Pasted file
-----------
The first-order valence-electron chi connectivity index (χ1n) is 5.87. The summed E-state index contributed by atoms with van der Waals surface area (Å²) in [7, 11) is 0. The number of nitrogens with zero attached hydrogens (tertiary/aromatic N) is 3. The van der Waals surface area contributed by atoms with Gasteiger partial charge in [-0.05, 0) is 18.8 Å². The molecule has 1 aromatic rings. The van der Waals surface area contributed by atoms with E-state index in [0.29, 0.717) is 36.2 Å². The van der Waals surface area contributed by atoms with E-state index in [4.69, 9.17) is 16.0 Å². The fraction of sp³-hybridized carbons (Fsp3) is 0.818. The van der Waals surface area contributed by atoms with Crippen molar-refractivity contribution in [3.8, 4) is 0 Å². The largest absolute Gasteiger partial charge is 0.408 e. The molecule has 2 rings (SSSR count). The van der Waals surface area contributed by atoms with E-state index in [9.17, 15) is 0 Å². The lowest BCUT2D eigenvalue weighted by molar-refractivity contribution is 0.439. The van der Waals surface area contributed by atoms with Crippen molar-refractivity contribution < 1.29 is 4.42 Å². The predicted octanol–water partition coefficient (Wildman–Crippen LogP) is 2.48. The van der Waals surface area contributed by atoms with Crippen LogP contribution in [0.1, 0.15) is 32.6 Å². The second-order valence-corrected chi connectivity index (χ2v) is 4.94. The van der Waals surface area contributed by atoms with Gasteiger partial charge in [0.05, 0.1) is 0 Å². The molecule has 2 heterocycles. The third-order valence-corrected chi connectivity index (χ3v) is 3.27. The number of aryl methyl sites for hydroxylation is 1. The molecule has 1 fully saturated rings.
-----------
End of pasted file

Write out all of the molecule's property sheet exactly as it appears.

The first-order valence-electron chi connectivity index (χ1n) is 5.87. The summed E-state index contributed by atoms with van der Waals surface area (Å²) in [7, 11) is 0. The number of nitrogens with zero attached hydrogens (tertiary/aromatic N) is 3. The van der Waals surface area contributed by atoms with Gasteiger partial charge in [-0.05, 0) is 18.8 Å². The molecule has 1 aromatic rings. The van der Waals surface area contributed by atoms with E-state index in [0.29, 0.717) is 36.2 Å². The van der Waals surface area contributed by atoms with E-state index in [4.69, 9.17) is 16.0 Å². The fraction of sp³-hybridized carbons (Fsp3) is 0.818. The van der Waals surface area contributed by atoms with Crippen molar-refractivity contribution in [3.8, 4) is 0 Å². The largest absolute Gasteiger partial charge is 0.408 e. The molecule has 2 rings (SSSR count). The van der Waals surface area contributed by atoms with E-state index in [9.17, 15) is 0 Å². The lowest BCUT2D eigenvalue weighted by molar-refractivity contribution is 0.439. The van der Waals surface area contributed by atoms with Crippen molar-refractivity contribution < 1.29 is 4.42 Å². The predicted octanol–water partition coefficient (Wildman–Crippen LogP) is 2.48. The van der Waals surface area contributed by atoms with Crippen LogP contribution in [0.1, 0.15) is 32.6 Å². The second-order valence-corrected chi connectivity index (χ2v) is 4.94. The van der Waals surface area contributed by atoms with Gasteiger partial charge in [0.05, 0.1) is 0 Å². The molecule has 2 heterocycles. The third-order valence-corrected chi connectivity index (χ3v) is 3.27. The number of aryl methyl sites for hydroxylation is 1. The molecule has 1 fully saturated rings.